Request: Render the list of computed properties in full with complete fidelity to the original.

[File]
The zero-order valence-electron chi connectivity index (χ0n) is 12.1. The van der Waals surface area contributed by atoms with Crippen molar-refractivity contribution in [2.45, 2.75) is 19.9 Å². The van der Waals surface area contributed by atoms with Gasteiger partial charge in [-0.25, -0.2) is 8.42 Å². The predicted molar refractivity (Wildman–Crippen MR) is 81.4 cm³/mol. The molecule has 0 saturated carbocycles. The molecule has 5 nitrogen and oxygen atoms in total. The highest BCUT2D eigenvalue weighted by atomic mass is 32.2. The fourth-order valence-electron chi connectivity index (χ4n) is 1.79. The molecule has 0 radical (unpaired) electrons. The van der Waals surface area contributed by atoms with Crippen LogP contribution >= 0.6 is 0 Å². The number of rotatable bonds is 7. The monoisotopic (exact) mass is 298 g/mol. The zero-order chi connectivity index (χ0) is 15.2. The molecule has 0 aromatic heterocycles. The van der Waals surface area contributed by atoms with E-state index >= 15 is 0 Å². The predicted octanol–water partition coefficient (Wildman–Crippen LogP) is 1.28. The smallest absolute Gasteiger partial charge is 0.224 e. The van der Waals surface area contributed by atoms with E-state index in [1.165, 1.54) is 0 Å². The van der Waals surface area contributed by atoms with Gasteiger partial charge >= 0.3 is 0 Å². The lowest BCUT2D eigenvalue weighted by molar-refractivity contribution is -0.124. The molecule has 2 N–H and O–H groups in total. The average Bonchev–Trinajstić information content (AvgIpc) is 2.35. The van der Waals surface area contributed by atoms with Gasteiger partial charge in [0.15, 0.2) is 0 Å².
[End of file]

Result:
The zero-order valence-electron chi connectivity index (χ0n) is 12.1. The van der Waals surface area contributed by atoms with Crippen molar-refractivity contribution in [2.45, 2.75) is 19.9 Å². The van der Waals surface area contributed by atoms with Gasteiger partial charge in [-0.25, -0.2) is 8.42 Å². The predicted molar refractivity (Wildman–Crippen MR) is 81.4 cm³/mol. The molecule has 0 saturated carbocycles. The molecule has 5 nitrogen and oxygen atoms in total. The highest BCUT2D eigenvalue weighted by atomic mass is 32.2. The fourth-order valence-electron chi connectivity index (χ4n) is 1.79. The molecule has 0 radical (unpaired) electrons. The van der Waals surface area contributed by atoms with Crippen LogP contribution >= 0.6 is 0 Å². The number of rotatable bonds is 7. The monoisotopic (exact) mass is 298 g/mol. The zero-order chi connectivity index (χ0) is 15.2. The molecule has 0 aromatic heterocycles. The van der Waals surface area contributed by atoms with E-state index >= 15 is 0 Å². The predicted octanol–water partition coefficient (Wildman–Crippen LogP) is 1.28. The smallest absolute Gasteiger partial charge is 0.224 e. The van der Waals surface area contributed by atoms with E-state index in [1.165, 1.54) is 0 Å². The van der Waals surface area contributed by atoms with Gasteiger partial charge >= 0.3 is 0 Å². The lowest BCUT2D eigenvalue weighted by molar-refractivity contribution is -0.124. The molecule has 2 N–H and O–H groups in total. The average Bonchev–Trinajstić information content (AvgIpc) is 2.35. The van der Waals surface area contributed by atoms with Gasteiger partial charge in [0.15, 0.2) is 0 Å².